The “evidence” the police did provide on the affidavit consisted almost entirely of supposition and innuendo. It described perfectly legal activity that might, in some circumstances, be what some people engaged in the drug trade might do. It suggested that because some of those involved had several vehicles registered to them, they were obviously high-rolling drug criminals with no visible means of support. Yet the combined value of virtually every vehicle cited by the Police is less than the new cost of one of the kinds of vehicles drug criminals often drive. Amazingly the police could quote Blue Book prices for some vehicles, yet not for others despite being able to cite the makes, models and years. The quality of their evidence is essentially limited to what anyone driving past the suspect’s homes could see by chance, except that in some cases, the Police are not even that thorough.

Why would any judge issue a warrant with such an incredibly lame affidavit, an affidavit that clearly does not meet the minimum Constitutional standards for a lawful warrant? Perhaps he simply didn’t read the affidavit closely. Perhaps he simply trusted the police too much. But he did issue a warrant for a virtually unlimited fishing expedition.

By this point, the detectives involved in the investigation were in a very bad position. They had already doubled down on a bad bet by pursuing what was obviously a dry hole for so long. At the time they applied for the search warrant, they did not have sufficient evidence to arrest anyone for the violation of any law; their affidavit makes that entirely clear. They had no informants. They had not a soul inside the “mid-level drug ring,” none of the hallmarks of a competent drug investigation. The affidavit also makes clear that Jose Guerena was nothing special and was far from the primary target of the investigation. A hardened, cartel killing machine in death, Jose Guerena was not depicted as such in the affidavit submitted just a few days before his death.

If we are to believe that the detectives involved really thought that Jose was involved in a double homicide, was involved in armed robberies of drug criminals, was a member of a drug cartel and all that went along with such activity, and that they briefed the SWAT team in this way, everything they did before and after that briefing makes even less sense. Raiding the home of a stone cold drug gang killer would give any police officer pause and cause them to arrange every possible tactical advantage. In fact, the smartest thing to do would be to catch such a person on unfamiliar turf, to isolate and overwhelm them where they were separated from their most effective weapons, cover and support, yet this was not done. With this in mind, Sgt. Krygier’s admission of conducting no surveillance of the home in the hours prior to the raid is nearly incomprehensible.  The next best option—though less than competent—would be to try to catch them unaware in their home. In this case, the only rational thing to do would be a no-knock warrant and the use of flash-bangs, yet this too was not done. Instead, the police obviously—as revealed by their own video—treated this as just another routine warrant service, and not a pressing or potentially dangerous warrant service at that.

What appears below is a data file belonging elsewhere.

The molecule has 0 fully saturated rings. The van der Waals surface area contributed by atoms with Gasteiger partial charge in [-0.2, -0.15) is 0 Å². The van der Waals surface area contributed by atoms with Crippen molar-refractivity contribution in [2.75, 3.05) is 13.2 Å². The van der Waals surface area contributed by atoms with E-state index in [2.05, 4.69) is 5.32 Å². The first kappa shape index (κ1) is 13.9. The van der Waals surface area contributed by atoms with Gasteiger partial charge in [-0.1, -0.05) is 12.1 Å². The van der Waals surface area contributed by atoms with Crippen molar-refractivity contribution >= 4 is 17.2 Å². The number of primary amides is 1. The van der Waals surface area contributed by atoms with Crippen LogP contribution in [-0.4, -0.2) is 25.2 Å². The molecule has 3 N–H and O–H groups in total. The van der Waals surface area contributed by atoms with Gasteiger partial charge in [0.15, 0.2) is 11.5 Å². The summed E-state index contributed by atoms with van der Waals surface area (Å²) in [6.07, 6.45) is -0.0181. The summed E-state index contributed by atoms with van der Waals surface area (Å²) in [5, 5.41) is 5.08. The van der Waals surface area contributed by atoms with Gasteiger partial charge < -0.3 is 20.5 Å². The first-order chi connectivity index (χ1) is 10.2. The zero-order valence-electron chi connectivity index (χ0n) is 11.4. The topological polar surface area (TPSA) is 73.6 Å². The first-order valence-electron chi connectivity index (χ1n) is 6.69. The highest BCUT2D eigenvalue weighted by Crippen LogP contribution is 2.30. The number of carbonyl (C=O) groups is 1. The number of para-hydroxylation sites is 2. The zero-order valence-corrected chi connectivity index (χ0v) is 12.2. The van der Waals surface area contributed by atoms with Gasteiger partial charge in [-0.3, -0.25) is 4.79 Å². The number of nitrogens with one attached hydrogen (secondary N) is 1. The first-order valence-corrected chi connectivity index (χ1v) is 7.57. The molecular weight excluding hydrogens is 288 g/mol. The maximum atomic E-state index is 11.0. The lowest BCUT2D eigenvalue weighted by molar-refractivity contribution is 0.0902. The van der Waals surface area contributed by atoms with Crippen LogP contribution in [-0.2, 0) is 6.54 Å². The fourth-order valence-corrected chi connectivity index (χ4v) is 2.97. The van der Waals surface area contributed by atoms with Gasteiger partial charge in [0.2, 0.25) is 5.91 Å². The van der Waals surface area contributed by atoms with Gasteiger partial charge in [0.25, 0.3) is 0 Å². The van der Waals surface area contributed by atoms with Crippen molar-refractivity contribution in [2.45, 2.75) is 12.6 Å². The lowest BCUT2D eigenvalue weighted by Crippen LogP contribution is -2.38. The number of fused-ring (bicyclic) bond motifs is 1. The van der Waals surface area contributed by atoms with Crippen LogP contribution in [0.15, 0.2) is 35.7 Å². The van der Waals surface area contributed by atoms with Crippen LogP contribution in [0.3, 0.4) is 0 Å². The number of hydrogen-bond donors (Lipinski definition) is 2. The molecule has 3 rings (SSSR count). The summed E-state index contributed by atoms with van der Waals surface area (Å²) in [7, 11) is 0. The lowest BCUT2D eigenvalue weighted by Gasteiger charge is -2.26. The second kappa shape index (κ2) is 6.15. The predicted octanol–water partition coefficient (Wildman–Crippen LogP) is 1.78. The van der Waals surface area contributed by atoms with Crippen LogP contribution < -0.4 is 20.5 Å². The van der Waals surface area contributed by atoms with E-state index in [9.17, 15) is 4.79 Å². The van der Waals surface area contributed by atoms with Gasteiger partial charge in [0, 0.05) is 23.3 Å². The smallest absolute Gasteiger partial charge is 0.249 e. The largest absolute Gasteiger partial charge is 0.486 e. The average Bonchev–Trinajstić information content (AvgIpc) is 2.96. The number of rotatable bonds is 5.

Why would detectives hype this situation? Perhaps it was because they wanted to make it appear to their superiors and to the SWAT team that their case was deserving of such an enormous outlay of manpower and money. If the truth of their efforts and evidence was known, I can’t imagine a competent SWAT commander who would not have had major questions prior to committing his people. However, when Detectives bearing an apparently valid warrant and tales of a vast criminal conspiracy arrive, what are their fellow SWAT officers to think?

Whatever they thought, their actions on May 5 certainly did not indicate that they considered Jose Guerena to be a major threat. Again, they didn’t bother to watch his home in the hours immediately before their raid.  In fact, Sgt, Krygier made clear the fact that he took detectives along on the actual raid so they would not make, at the last possible moment, the mistake of raiding the wrong house.  While this is not a bad idea, it doesn’t tend to make one confident in the quality of preparation and/or intelligence the police had.

I’ll not go into the specifics of the raid—the first four updates cover that in detail—but pick up the theory after the officers have retreated in a cloud of impenetrable smoke produced by their panicked bullet barrage, their weapons either empty or malfunctioning, dragging their shield man who has, for whatever reason, managed to fall down, leaving the team exposed to fire, fire that never actually existed.